And the incarceration system begins with the correctional officer. Correctional officers treat trans people very poorly and show prejudice and hate towards us with no concern for our safety. Having people search your body and laugh at your body and make fun of your body parts, calling you he/she/it — that’s a verbal attack. It brings up anxiety and panic and a sense of unsafety. Officers would put us in a cell with people who have already expressed that they will hurt us. Their behavior puts us at risk in other ways, especially from other inmates, who begin to realize that they can get things if they’re not nice to us. If a straight guy was cool with a trans person and we got along, that will change once they realize that hanging out with us will make them lose favors that they might get otherwise. Then they stop being cool with us. Once the other inmates see how poorly the officers see you, it makes you a target and that can lead to physical attacks. Inmates may think they would be doing the officer a favor by violating you physically or sexually.
While I was serving time, I worked as a referral liaison to the TGI Justice Project. We got people involved in political education and empowerment, taught about the criminal justice system and how to not put ourselves at risk for becoming incarcerated in the future. Because of the constant misgendering by correctional officers, I wrote to a federal judge, explaining how language affects us. The judge sent federal marshalls to the jail and forbade them from misgendering trans people. I filed complaints and shared my story and advocated for culturally competent health care for trans people. Anything I could do to be supportive and awaken the trans community to use whatever little power we might have, I did.
After doing my time, I set two goals for myself: to work for TGI Justice and to one day become the executive director of the organization, continuing Miss Major’s work. Miss Major is my mother, my role model, and the one who taught me how to fight, how to find my voice, and how to use that voice. And now here I am, the executive director of TGI Justice Project. We’re working to create job opportunities, build leadership development, and fighting for economic justice. A recent example is when the city and county of San Francisco gave a strong recommendation that each organization receiving city and county funding should reflect the local demographics.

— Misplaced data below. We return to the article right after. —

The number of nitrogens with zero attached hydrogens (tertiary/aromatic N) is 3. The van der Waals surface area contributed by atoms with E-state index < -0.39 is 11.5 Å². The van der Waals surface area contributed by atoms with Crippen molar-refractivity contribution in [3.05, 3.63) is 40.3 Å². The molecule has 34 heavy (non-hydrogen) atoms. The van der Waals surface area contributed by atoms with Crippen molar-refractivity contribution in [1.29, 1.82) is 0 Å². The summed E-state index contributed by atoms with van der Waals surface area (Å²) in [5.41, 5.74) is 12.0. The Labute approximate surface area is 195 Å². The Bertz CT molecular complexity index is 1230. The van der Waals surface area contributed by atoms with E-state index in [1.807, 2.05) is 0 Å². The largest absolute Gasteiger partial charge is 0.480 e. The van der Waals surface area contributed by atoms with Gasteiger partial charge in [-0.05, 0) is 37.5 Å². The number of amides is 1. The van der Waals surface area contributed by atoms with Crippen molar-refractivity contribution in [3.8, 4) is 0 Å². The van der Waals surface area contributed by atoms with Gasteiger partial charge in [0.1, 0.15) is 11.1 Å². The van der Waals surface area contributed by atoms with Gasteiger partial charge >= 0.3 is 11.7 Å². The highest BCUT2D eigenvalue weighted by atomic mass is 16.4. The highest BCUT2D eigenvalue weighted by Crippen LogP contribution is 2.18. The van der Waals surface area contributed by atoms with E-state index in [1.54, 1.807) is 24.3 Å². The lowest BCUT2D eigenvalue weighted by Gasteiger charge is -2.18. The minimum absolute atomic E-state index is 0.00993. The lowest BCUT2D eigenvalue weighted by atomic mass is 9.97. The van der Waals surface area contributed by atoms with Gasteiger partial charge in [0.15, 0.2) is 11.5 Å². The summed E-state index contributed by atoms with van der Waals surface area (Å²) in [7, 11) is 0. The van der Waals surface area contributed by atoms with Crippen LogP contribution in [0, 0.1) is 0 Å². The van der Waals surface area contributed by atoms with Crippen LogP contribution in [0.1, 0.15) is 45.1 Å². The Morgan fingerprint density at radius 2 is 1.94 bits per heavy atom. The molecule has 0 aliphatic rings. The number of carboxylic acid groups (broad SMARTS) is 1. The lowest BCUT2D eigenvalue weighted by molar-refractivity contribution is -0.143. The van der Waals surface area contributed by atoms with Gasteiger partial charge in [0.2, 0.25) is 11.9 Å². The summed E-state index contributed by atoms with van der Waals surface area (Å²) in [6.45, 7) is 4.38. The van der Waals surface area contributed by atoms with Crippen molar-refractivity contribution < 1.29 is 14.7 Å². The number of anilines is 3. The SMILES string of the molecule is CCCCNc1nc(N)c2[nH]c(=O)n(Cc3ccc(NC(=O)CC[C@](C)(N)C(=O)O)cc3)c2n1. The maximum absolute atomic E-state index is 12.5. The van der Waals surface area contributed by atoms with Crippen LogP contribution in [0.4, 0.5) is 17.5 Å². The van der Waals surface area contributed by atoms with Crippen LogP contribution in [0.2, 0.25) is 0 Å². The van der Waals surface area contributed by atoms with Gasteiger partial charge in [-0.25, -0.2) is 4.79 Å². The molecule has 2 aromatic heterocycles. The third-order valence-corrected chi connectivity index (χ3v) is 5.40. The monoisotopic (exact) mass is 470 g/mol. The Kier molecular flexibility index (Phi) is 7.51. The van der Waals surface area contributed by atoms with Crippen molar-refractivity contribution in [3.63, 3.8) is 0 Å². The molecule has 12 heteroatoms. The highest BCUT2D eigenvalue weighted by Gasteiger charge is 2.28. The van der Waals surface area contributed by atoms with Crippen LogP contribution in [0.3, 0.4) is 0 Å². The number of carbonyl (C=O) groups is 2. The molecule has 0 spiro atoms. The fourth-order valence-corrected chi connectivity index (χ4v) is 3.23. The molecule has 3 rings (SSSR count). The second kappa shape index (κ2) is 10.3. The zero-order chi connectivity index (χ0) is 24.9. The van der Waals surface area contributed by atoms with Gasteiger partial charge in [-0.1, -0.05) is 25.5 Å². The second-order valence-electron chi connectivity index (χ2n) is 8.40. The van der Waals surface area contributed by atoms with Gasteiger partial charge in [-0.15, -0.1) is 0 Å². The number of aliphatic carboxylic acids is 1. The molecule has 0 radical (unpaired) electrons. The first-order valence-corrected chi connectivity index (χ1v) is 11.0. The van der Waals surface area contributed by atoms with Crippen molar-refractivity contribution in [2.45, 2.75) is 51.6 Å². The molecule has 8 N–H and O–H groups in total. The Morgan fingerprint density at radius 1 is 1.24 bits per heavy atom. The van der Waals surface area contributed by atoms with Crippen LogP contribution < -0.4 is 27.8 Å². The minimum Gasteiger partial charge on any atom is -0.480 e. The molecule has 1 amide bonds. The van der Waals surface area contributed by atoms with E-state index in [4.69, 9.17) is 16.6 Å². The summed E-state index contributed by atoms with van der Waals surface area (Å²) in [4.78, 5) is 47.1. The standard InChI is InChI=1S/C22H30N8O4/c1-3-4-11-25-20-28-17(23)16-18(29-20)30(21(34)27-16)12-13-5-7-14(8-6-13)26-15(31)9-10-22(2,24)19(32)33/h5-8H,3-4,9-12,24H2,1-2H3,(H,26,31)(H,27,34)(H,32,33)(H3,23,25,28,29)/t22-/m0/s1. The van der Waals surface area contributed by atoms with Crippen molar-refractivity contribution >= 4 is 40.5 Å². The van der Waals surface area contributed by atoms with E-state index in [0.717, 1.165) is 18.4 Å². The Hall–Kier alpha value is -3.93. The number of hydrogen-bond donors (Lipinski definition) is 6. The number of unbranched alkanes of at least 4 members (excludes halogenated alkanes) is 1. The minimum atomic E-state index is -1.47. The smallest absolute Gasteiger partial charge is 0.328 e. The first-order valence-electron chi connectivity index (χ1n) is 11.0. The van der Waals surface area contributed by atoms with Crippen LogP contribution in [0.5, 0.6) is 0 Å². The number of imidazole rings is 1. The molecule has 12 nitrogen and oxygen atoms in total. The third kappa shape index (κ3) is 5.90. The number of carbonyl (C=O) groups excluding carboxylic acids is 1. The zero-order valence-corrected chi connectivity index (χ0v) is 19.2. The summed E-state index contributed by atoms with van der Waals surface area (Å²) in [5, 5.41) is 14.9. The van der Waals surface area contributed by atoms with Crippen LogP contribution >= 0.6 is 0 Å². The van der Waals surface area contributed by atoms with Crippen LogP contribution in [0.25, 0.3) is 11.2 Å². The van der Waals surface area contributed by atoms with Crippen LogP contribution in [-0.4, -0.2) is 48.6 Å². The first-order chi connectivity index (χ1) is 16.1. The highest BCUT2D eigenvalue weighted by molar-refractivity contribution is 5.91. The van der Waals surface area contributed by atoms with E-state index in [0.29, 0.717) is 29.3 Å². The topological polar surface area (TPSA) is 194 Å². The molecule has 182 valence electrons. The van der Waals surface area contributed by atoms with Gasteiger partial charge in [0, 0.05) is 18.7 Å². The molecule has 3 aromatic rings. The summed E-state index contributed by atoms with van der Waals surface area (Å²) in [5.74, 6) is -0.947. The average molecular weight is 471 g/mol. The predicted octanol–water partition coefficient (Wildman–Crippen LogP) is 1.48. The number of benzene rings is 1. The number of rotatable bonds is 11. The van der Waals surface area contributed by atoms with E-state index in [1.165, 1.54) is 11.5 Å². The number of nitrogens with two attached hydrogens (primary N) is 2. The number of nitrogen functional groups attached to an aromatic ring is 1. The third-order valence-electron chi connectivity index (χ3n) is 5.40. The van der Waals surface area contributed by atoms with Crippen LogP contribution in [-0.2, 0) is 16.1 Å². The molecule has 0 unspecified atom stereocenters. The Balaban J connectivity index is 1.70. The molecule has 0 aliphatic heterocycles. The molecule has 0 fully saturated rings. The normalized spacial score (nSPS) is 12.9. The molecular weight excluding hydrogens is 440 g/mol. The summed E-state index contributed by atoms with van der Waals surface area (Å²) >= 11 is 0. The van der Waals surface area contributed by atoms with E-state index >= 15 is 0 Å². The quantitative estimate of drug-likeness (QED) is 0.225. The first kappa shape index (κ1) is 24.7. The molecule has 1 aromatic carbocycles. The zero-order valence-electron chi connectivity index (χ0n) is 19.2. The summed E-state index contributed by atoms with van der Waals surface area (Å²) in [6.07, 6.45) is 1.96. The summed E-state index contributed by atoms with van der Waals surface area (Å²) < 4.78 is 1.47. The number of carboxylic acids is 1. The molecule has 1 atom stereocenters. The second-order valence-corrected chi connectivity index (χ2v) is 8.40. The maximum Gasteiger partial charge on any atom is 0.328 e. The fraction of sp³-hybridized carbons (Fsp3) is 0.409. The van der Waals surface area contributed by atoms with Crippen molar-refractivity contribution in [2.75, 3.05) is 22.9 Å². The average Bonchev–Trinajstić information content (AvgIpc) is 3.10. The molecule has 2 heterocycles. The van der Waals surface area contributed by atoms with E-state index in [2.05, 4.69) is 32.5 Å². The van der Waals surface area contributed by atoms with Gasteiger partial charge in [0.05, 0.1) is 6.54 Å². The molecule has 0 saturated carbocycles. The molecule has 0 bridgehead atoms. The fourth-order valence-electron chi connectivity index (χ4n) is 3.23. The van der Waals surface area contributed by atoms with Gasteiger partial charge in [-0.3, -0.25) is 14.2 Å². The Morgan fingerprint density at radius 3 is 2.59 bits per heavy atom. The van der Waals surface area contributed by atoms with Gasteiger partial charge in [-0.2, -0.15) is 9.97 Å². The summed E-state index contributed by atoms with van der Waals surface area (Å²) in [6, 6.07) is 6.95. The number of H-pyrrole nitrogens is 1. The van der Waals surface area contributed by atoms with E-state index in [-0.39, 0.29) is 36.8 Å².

The staff should reflect the population because that’s a population they serve in large numbers. We’re trying to enforce rules like that and call out different organizations and entities to make sure that’s happening.
This is not only to focus on safety for trans people, but also economic justice. The biggest challenge facing formerly incarcerated trans folks is access to mental health care. There is not an easy pipeline from prison to mental health care. If someone’s in prison, therapy is not always a safe place to be, because if you have problems, often the only solution is to lock you up. When you get out, it’s very hard for many people to open up because they’ve been conditioned to fear being placed in the Secure Housing Unit (SHU) in prison. SHU is the same place you go if you have a disciplinary problem. If you’ve been sexually assaulted, you go to the same SHU, with the same rules and regulations as those who are getting punished. Officials say they use it for our protection, but it’s a form of punishment. Working on access to mental health care is critical for the fight for justice for trans people.
When it comes to the intersection of mass incarceration and immigration, I think both systems should be fought together, hand in hand. If we don’t dismantle both systems at the same time, it’s impossible for us to abolish the systems of oppression that do not let people get back on their feet. They are both spiraling systems that needs to be dismantled altogether and at the same time.